11. Roach Motel
The “Roach Motel” is a broad category of Dark Pattern that subsumes most types listed on this site. Put simply, a Roach Motel makes it very easy for a user to get into a certain situation, but then makes it hard for them to get out of it when they realize it is undesirable. Email newsletter unsubscription is a well known example – whereby it is typically easy to subscribe, but much more effort is needed to unsubscribe. The revised CAN-SPAM 2008 rules state that this practice is forbidden for emails that have a primary purpose “to advertise or promote a commercial product or service”. (Unfortunately, CAN-SPAM does not cover “transactional or relationship” messages.)

12. Road Block
When the user’s progress to task completion is restricted or stopped by something else on the screen.

13. Sneak into Basket
The user attempts to purchase a specific item. However, somewhere in the purchasing journey the site sneaks an additional item into their basket, often through the use of an opt-out radio button or checkbox on a prior page.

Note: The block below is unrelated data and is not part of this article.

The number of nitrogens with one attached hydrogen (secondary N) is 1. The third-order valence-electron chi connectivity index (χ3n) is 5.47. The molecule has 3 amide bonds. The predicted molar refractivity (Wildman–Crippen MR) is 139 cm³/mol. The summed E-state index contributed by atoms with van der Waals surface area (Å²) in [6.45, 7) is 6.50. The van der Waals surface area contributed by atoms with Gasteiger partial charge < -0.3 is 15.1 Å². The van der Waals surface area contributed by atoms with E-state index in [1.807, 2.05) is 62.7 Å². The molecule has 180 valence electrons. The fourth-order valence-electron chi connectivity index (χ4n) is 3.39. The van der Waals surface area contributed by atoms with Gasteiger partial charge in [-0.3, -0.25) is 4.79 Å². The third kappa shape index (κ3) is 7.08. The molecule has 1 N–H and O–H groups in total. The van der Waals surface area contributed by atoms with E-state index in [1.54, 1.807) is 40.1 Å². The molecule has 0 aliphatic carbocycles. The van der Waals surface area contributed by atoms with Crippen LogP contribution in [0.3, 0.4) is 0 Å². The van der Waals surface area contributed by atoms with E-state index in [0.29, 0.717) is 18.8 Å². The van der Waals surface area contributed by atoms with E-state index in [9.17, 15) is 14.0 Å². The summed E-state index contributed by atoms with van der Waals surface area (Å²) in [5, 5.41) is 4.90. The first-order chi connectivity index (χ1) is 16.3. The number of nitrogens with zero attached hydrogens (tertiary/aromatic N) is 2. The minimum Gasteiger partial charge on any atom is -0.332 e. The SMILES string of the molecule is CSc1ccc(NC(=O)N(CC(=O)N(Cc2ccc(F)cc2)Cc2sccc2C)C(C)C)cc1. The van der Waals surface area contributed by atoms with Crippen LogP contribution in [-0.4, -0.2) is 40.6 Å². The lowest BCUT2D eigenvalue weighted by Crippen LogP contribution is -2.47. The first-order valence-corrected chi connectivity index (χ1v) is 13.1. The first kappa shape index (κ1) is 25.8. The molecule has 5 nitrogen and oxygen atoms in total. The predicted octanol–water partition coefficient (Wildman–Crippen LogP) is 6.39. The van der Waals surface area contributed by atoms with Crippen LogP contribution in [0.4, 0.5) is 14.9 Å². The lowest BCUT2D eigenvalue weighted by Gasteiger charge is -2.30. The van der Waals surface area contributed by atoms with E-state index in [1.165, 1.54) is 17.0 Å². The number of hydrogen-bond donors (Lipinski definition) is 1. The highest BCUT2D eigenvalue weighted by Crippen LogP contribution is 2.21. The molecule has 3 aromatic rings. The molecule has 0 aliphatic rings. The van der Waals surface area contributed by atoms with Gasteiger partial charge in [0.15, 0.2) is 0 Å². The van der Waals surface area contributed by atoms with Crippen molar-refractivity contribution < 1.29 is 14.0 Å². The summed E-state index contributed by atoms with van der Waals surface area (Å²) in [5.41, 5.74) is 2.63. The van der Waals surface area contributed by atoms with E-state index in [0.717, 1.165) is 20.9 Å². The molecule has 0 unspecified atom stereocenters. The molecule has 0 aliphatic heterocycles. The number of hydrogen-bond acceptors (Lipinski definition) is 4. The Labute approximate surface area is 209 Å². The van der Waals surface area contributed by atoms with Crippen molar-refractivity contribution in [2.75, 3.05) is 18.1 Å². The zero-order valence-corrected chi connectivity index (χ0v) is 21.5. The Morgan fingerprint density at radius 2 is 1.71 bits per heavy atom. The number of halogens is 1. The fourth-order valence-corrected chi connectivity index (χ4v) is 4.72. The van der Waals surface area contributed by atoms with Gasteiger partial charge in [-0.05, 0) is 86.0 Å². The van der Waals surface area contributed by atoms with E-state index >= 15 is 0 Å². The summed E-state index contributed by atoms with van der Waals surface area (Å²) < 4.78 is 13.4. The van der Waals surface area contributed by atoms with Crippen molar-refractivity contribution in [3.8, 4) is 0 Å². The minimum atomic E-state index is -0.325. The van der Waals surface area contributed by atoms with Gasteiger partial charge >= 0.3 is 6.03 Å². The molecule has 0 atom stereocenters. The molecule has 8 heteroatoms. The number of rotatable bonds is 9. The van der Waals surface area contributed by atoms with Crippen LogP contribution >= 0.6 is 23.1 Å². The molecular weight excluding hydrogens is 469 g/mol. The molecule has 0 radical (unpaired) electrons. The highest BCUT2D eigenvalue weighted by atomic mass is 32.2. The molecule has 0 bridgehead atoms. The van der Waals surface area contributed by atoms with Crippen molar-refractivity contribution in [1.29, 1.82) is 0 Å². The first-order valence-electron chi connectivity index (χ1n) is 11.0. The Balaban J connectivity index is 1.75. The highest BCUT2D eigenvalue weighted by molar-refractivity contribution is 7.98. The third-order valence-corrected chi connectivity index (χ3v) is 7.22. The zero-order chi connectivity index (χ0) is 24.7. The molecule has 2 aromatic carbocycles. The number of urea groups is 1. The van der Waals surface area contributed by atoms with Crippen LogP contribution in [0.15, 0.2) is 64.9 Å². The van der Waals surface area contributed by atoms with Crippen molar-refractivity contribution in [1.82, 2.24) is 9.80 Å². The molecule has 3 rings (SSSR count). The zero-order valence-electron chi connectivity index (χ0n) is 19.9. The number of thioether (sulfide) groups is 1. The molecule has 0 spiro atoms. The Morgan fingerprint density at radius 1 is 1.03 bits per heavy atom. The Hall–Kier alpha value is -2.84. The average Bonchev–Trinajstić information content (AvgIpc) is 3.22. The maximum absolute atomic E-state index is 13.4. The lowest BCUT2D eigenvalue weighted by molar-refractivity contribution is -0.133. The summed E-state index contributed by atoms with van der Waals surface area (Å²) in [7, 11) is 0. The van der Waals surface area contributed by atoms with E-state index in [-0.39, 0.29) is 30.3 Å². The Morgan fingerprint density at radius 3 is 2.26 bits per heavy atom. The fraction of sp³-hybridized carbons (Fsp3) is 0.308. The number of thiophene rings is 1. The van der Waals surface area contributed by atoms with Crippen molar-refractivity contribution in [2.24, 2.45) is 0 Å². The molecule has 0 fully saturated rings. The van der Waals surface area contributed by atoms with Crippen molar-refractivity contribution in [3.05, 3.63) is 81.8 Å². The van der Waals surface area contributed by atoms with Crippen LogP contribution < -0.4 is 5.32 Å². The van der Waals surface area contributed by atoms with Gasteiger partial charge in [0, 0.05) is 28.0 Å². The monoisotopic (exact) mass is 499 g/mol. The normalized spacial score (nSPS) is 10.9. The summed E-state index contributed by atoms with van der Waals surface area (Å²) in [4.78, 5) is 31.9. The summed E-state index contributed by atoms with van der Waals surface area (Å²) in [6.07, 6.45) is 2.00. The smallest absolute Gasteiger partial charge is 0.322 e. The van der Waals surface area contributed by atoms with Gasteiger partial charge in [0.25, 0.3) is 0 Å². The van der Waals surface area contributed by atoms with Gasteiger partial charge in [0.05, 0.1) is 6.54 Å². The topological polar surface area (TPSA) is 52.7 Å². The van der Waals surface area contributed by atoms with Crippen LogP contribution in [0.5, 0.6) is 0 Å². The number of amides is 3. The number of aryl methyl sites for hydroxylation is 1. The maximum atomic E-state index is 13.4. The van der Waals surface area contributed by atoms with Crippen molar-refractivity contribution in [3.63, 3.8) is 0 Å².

14. Trick Questions
The user is required to respond to a question (typically in the checkout process), which, when glanced upon quickly appears to ask one thing, but if read carefully, asks another thing entirely. This pattern works because it is normal for users to employ high-speed scan-reading on the web – see Steve Krug: ”We don’t read pages. We scan them.“)


My attempt at being Evil

I have also tried out a dark pattern in a recent project at Decos. We designed an app to collect response whether the trash has been picked everyday, from citizens of Nagpur.  Its a simple one page interface designed such that the user need not have to open the app everyday. The app simply pop ups the question “Is your garbage picked today?” in the notifications every day before noon. As simple as that….